May 18, 2022
A Matter Of Political Will: Victims Of Deadly Traffic Crashes Remembered At Denver Vigil
This news has been received from: cbslocal.com
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DENVER (CBS4) – On Wednesday, Denver Streets Partnership, along with the Denver Bicycle Lobby, held a bike ride and a walk of silence to honor those killed in preventable traffic crashes on Denver streets over the last year.
“A total of 114 people have been killed since January of 2021,” said Jill Locantore, the executive director of Denver Streets Partnership.
In 2021, there were 84 traffic deaths in the city, the most since the city’s Vision Zero campaign started. This year alone, there have been 30 deaths on Denver streets– five of those in the month of May. Currently, the city is on track to exceed last year’s numbers.
“Unfortunately, I know firsthand how tragic it is when someone is killed either walking or riding their bicycle,” said Denver resident Keith Reed.
A little more than a year ago, Reed’s wife Teri of 40 years was killed in Oklahoma when she was leaving work trying to cross the street to get to her car. Reed relocated to Colorado just six weeks ago.
“It sucks. It’s terrible. What do you say? It turns our whole world upside down,” he said. “For me or for my sons, to try to get by day to day now, and have to deal with cars or traffic or whatever, it’s a struggle.”
In 2017, Denver’s mayor launched the Vision Zero Campaign with the goal of having zero traffic-related deaths and serious injuries by 2030. In 2021, the city said it completed 160 projects to improve safety. While the program has made improvements, Locantore said there’s much more work ahead.
“We need to refocus attention on these major arterials like Colfax Avenue, like Federal Boulevard, and we need to fundamentally transform how these streets function,” she said.
Locantore added that means investing in bus infrastructure and other transit services, which would make street designs safer, because lives depend on it.
“Traffic deaths are preventable. It’s just a matter of political will,” Locantore said. “Do we value human life and safety over the speed and convenience of driving our own cars?”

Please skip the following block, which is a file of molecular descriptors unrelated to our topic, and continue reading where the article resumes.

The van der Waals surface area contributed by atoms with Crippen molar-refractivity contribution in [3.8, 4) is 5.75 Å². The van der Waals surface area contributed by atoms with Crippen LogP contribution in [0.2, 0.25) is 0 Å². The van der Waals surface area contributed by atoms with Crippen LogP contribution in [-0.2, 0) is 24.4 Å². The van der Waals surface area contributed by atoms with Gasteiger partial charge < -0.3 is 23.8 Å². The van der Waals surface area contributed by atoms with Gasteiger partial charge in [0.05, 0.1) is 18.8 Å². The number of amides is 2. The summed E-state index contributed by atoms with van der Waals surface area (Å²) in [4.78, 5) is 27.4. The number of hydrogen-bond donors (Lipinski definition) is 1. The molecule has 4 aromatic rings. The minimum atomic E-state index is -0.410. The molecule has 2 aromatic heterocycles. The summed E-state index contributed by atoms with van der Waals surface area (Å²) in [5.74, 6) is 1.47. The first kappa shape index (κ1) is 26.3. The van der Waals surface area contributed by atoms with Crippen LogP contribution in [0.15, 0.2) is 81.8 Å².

News Source: cbslocal.com
81-Year-Old Leverett Woman Gets 2 Years Probation In Death of Belchertown Motorcyclist: DA
An 81-year-old woman avoided jail time after a jury on Thursday, Dec. 1, found her guilty of the death of a 57-year-old man in April 2020 after she caused him to crash his motorcycle.
Mary Nelson of Leverett was convicted of motor vehicle homicide by negligent operation and will serve two years of probation and give up her license for 15 years, the Northwestern District Attorney's Office said.
Nelson was accused of killing 57-year-old Kevin Douville of Belchertown after she failed to yield to oncoming traffic and turned left in front of Douville's motorcycle on Long Plain Road (Route 63), the prosecutor said. Karen Mercier, Douville’s partner who was also on the bike, was seriously injured in the crash, the prosecutor's office said.
The jury deliberated for about an hour before returning the guilty verdict.
“The Commonwealth is thankful that this verdict brings a measure of justice and closure for the Douville family,” said Northwestern Assistant District Attorney Joseph Webber in a news release. “This outcome was made possible by the hard work and thorough investigation of the Leverett Police Department and the Massachusetts State Police.”
Douville's family wrote in his obituary that he was a lifelong gearhead who loved to work on Harley-Davidson motorcycles almost as much as he loved riding them. They called him a talented craftsman with a humble heart.
"Kevin made things better," the obituary said. "He made people better. He fixed things that were broken and improved things that were not. Everything around him – everyone around him – was better because of him. ... To say that he will always be missed is an understatement. To say that he will always be loved and remembered falls woefully short."